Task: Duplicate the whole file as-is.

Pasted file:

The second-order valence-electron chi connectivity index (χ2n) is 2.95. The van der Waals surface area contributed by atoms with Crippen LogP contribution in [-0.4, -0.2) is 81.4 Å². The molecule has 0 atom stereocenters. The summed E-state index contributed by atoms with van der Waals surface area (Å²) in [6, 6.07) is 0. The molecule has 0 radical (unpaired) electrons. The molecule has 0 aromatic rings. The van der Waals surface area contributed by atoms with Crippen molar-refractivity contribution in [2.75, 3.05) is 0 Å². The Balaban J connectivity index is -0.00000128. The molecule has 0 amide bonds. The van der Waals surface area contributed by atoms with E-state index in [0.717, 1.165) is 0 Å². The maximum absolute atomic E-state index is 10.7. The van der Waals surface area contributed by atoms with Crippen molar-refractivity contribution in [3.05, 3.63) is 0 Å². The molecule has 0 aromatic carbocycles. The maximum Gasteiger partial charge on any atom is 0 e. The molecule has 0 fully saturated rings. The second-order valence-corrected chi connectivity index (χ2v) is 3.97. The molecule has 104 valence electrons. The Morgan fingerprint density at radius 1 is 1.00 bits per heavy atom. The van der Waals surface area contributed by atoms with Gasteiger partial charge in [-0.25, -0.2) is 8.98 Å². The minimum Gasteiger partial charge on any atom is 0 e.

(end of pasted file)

The second-order valence-electron chi connectivity index (χ2n) is 2.95. The van der Waals surface area contributed by atoms with Crippen LogP contribution in [-0.4, -0.2) is 81.4 Å². The molecule has 0 atom stereocenters. The summed E-state index contributed by atoms with van der Waals surface area (Å²) in [6, 6.07) is 0. The molecule has 0 radical (unpaired) electrons. The molecule has 0 aromatic rings. The van der Waals surface area contributed by atoms with Crippen molar-refractivity contribution in [2.75, 3.05) is 0 Å². The Balaban J connectivity index is -0.00000128. The molecule has 0 amide bonds. The van der Waals surface area contributed by atoms with E-state index in [0.717, 1.165) is 0 Å². The maximum absolute atomic E-state index is 10.7. The van der Waals surface area contributed by atoms with Crippen molar-refractivity contribution in [3.05, 3.63) is 0 Å². The molecule has 0 aromatic carbocycles. The maximum Gasteiger partial charge on any atom is 0 e. The molecule has 0 fully saturated rings. The second-order valence-corrected chi connectivity index (χ2v) is 3.97. The molecule has 104 valence electrons. The Morgan fingerprint density at radius 1 is 1.00 bits per heavy atom. The van der Waals surface area contributed by atoms with Gasteiger partial charge in [-0.25, -0.2) is 8.98 Å². The minimum Gasteiger partial charge on any atom is 0 e.